48. Continuity of Relationships • Russians like to develop close long-term personal relationships which are a prerequisite for the existence of blat (Sedov 2004, Vandysheva & Gamov 2004) • Close long-term personal relationships are used to protect individual and group interests for personal gain,e.g. people maintain contacts with their school and university friends, with friends from military service, with former neighboursand others who can be trusted • People often support each other and grow together personally and professionally (Ryzhova 2004, Tchumanova 2004) Butler, B. & Purchase, S. (2004). Personal Networking in Russian Post Soviet Life, Research and Practice in Human Resource Management, 12(1), 34-60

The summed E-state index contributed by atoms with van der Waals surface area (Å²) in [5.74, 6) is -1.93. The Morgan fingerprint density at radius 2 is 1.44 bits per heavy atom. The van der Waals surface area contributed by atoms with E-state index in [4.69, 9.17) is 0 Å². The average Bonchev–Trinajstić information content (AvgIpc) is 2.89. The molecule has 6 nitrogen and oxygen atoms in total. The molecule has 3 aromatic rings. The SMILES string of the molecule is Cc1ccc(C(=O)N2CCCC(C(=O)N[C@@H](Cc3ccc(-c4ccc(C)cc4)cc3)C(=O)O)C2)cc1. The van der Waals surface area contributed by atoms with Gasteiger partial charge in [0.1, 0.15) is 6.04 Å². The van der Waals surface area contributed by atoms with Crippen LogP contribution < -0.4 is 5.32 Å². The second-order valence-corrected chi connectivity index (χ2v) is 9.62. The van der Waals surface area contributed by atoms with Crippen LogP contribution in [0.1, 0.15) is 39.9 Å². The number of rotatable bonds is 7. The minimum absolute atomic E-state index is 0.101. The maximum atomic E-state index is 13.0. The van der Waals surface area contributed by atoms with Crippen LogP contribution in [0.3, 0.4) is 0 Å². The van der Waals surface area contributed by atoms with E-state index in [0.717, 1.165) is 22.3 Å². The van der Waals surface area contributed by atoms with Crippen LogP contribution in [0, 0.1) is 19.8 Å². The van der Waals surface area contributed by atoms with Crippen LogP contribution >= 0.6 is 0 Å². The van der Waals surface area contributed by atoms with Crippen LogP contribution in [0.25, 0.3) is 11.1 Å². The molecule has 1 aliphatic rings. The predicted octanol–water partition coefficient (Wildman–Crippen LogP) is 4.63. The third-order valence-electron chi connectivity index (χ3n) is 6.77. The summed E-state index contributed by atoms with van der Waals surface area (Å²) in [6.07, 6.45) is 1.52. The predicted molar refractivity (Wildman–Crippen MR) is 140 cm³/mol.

49. Continuity of Relationships • long-term personal relationships of former Komsomol (Young Communist League in the former Soviet Union) officials help them to survive and succeed in business and in maintaining opportunities to acquire greater wealth for people of their circle • When interviewed on 23 February 2004, one of our respondents in Russia indicated, most of the current ‘new Russians’ – wealthy Russian businessmen – are former Komsomol officials • Their ability to ‘go through’ various issues in business can often be explained not only by their excellent self-discipline and organisational skills gained in the Komsomol, but to a large extent by having everywhere a circle of former colleagues and acquaintances • They still have better access to government funds and permissions, bank loans, and resources